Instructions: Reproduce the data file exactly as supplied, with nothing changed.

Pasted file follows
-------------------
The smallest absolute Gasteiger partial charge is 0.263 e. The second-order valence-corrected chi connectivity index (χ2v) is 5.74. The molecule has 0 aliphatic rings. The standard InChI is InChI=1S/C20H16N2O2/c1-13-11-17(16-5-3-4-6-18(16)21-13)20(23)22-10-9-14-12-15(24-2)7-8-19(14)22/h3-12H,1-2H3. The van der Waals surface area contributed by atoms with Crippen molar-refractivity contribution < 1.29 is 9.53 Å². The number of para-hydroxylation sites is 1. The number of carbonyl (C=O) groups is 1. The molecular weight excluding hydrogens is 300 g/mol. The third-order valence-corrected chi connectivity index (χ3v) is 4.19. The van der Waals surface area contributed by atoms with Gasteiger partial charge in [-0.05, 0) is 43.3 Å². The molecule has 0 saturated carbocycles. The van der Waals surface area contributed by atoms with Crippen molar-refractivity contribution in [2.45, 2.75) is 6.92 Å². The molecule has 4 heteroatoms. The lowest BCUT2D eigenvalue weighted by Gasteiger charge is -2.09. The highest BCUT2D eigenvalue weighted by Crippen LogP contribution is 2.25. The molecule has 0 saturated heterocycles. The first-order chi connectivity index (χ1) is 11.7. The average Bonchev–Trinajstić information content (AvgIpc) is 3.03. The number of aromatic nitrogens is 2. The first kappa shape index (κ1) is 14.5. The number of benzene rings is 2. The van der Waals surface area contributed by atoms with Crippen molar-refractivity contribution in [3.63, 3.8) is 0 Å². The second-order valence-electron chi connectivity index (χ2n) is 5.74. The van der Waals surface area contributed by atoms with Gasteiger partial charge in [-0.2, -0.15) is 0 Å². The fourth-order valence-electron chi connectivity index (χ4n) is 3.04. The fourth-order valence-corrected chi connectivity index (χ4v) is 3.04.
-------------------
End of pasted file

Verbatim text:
The smallest absolute Gasteiger partial charge is 0.263 e. The second-order valence-corrected chi connectivity index (χ2v) is 5.74. The molecule has 0 aliphatic rings. The standard InChI is InChI=1S/C20H16N2O2/c1-13-11-17(16-5-3-4-6-18(16)21-13)20(23)22-10-9-14-12-15(24-2)7-8-19(14)22/h3-12H,1-2H3. The van der Waals surface area contributed by atoms with Crippen molar-refractivity contribution < 1.29 is 9.53 Å². The number of para-hydroxylation sites is 1. The number of carbonyl (C=O) groups is 1. The molecular weight excluding hydrogens is 300 g/mol. The third-order valence-corrected chi connectivity index (χ3v) is 4.19. The van der Waals surface area contributed by atoms with Gasteiger partial charge in [-0.05, 0) is 43.3 Å². The molecule has 0 saturated carbocycles. The van der Waals surface area contributed by atoms with Crippen molar-refractivity contribution in [2.45, 2.75) is 6.92 Å². The molecule has 4 heteroatoms. The lowest BCUT2D eigenvalue weighted by Gasteiger charge is -2.09. The highest BCUT2D eigenvalue weighted by Crippen LogP contribution is 2.25. The molecule has 0 saturated heterocycles. The first-order chi connectivity index (χ1) is 11.7. The average Bonchev–Trinajstić information content (AvgIpc) is 3.03. The number of aromatic nitrogens is 2. The first kappa shape index (κ1) is 14.5. The number of benzene rings is 2. The van der Waals surface area contributed by atoms with Crippen molar-refractivity contribution in [3.63, 3.8) is 0 Å². The second-order valence-electron chi connectivity index (χ2n) is 5.74. The van der Waals surface area contributed by atoms with Gasteiger partial charge in [-0.2, -0.15) is 0 Å². The fourth-order valence-electron chi connectivity index (χ4n) is 3.04. The fourth-order valence-corrected chi connectivity index (χ4v) is 3.04.